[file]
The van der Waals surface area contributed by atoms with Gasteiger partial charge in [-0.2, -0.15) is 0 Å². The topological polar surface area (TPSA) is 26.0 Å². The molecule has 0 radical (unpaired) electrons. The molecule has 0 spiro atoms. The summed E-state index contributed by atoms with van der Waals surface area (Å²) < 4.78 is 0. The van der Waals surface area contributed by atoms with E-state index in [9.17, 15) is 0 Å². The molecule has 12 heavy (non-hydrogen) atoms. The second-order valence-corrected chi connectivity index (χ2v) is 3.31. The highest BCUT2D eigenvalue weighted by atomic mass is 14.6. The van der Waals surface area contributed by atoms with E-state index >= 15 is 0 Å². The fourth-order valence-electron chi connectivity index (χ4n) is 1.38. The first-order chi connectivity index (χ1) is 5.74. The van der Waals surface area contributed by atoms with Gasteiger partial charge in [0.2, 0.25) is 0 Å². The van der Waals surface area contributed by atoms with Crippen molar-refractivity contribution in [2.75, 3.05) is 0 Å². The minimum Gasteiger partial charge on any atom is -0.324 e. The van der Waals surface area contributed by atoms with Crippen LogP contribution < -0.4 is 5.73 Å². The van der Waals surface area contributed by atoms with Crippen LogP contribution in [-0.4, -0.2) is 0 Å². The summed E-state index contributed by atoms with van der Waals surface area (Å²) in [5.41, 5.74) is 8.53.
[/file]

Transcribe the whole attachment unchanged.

The van der Waals surface area contributed by atoms with Gasteiger partial charge in [-0.2, -0.15) is 0 Å². The topological polar surface area (TPSA) is 26.0 Å². The molecule has 0 radical (unpaired) electrons. The molecule has 0 spiro atoms. The summed E-state index contributed by atoms with van der Waals surface area (Å²) < 4.78 is 0. The van der Waals surface area contributed by atoms with E-state index in [9.17, 15) is 0 Å². The molecule has 12 heavy (non-hydrogen) atoms. The second-order valence-corrected chi connectivity index (χ2v) is 3.31. The highest BCUT2D eigenvalue weighted by atomic mass is 14.6. The van der Waals surface area contributed by atoms with E-state index >= 15 is 0 Å². The fourth-order valence-electron chi connectivity index (χ4n) is 1.38. The first-order chi connectivity index (χ1) is 5.74. The van der Waals surface area contributed by atoms with Gasteiger partial charge in [0.2, 0.25) is 0 Å². The van der Waals surface area contributed by atoms with Crippen molar-refractivity contribution in [2.75, 3.05) is 0 Å². The minimum Gasteiger partial charge on any atom is -0.324 e. The van der Waals surface area contributed by atoms with Crippen LogP contribution < -0.4 is 5.73 Å². The van der Waals surface area contributed by atoms with Crippen LogP contribution in [-0.4, -0.2) is 0 Å². The summed E-state index contributed by atoms with van der Waals surface area (Å²) in [5.41, 5.74) is 8.53.